The $178 million spent the e-way for apparel in March, according to Forrester, was off 13 percent from sales of $201 million in February. Forrester will start offering year-over-year comparisons with its figures for April, the first anniversary of the online index. And while these figures vary from those of Nielsen/NetRatings, the trend line is the same: There was a 7 percent monthly drop in online sales of apparel last month, versus February, according to N/NR.
Apparel wasn’t the only style-driven category to see its sales stumble on the Web last month, according to Forrester: Purchases of jewelry declined 19 percent, to $85 million from $105 million in February, while demand for health and beauty merchandise was off 8 percent, totaling $111 million against $121 million. Footwear, in contrast, rang up a 38 percent increase to sales of $54 million from $39 million a month earlier. Additional small-ticket categories achieving monthly gains included sporting goods, toys and video games, garden supplies, tools and hardware, office supplies, computer software, books, music, and videos.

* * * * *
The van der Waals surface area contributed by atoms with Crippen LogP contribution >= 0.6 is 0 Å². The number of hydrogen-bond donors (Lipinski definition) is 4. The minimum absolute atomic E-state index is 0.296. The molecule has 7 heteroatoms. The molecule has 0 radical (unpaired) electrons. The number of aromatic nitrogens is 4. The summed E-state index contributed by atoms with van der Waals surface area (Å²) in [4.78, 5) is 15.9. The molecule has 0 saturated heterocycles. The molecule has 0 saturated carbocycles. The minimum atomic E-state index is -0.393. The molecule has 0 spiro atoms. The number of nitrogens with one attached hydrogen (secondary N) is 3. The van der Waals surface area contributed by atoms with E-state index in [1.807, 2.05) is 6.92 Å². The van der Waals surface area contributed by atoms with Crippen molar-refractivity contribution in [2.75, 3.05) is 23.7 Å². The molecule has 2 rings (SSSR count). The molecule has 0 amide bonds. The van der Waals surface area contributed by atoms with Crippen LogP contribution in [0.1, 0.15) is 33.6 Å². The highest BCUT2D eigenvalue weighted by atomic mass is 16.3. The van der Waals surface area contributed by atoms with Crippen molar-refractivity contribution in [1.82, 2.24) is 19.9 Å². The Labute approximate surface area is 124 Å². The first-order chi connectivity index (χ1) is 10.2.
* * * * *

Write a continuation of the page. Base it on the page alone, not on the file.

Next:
Overall, Forrester found consumers spent an average of $263 online in March, up from $248 in February, with the number of households shopping the Web holding steady at 13.5 million.
“Online shopping is not trivial when more than 80 percent of all Web surfers and nearly one of every two Americans are involved,” Kaldor said in referring to Nielsen/NetRatings data showing that 100 million people in the U.S. have bought something on the Internet.
“Despite challenges in the U.S. economy,” he concluded, “online spending is staying strong, even gaining 4 percentage points from February to March 2001.”

Digital Snapshot: eWorld 2001 Cybercast
During the next four years, the number of Web sites will double, e-commerce will expand tenfold, and technology investments on ‘Net applications will climb fourfold from levels in the prior four-year period.
Companies worldwide will shell out more this year on Web site infrastructure than they did in five years to prepare for Y2K.
More than $700 billion will be spent online by U.S. consumers for goods and services by 2005.
Of the 40 percent of companies that can take orders on their Web sites, 81 percent do business with consumers.
While 40 percent of Web sites can take orders, fewer than 10 percent of them can handle payments for those goods and services purchased online.
Two out of three Internet executives consider themselves risk takers, while only 10 percent of information technology professionals characterize themselves that way, which sets the scene for political battles and personality conflicts that could prove as challenging as technological issues.

Source: IDC’s eWorld 2001 survey, a poll of consumers, business executives, and information technology specialists in 27 countries.